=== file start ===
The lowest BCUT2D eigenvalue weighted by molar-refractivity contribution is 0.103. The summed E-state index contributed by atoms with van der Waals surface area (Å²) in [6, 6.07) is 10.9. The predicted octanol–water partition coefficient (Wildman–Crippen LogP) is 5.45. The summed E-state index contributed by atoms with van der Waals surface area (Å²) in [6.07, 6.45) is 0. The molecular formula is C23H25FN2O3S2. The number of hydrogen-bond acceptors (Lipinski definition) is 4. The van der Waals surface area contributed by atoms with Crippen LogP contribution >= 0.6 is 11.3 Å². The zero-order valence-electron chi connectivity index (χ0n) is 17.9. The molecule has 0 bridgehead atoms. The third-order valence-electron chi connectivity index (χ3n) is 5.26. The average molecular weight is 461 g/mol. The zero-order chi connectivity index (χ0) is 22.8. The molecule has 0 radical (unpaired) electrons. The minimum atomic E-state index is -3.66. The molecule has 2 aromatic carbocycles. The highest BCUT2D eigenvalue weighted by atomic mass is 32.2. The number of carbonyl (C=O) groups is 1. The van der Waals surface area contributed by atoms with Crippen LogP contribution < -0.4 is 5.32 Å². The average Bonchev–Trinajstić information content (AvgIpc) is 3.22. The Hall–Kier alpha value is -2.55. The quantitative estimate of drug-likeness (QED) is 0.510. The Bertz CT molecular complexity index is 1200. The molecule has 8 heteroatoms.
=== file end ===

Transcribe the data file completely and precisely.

The lowest BCUT2D eigenvalue weighted by molar-refractivity contribution is 0.103. The summed E-state index contributed by atoms with van der Waals surface area (Å²) in [6, 6.07) is 10.9. The predicted octanol–water partition coefficient (Wildman–Crippen LogP) is 5.45. The summed E-state index contributed by atoms with van der Waals surface area (Å²) in [6.07, 6.45) is 0. The molecular formula is C23H25FN2O3S2. The number of hydrogen-bond acceptors (Lipinski definition) is 4. The van der Waals surface area contributed by atoms with Crippen LogP contribution >= 0.6 is 11.3 Å². The zero-order valence-electron chi connectivity index (χ0n) is 17.9. The molecule has 0 bridgehead atoms. The third-order valence-electron chi connectivity index (χ3n) is 5.26. The average molecular weight is 461 g/mol. The zero-order chi connectivity index (χ0) is 22.8. The molecule has 0 radical (unpaired) electrons. The minimum atomic E-state index is -3.66. The molecule has 2 aromatic carbocycles. The highest BCUT2D eigenvalue weighted by atomic mass is 32.2. The number of carbonyl (C=O) groups is 1. The van der Waals surface area contributed by atoms with Crippen LogP contribution < -0.4 is 5.32 Å². The average Bonchev–Trinajstić information content (AvgIpc) is 3.22. The Hall–Kier alpha value is -2.55. The quantitative estimate of drug-likeness (QED) is 0.510. The Bertz CT molecular complexity index is 1200. The molecule has 8 heteroatoms.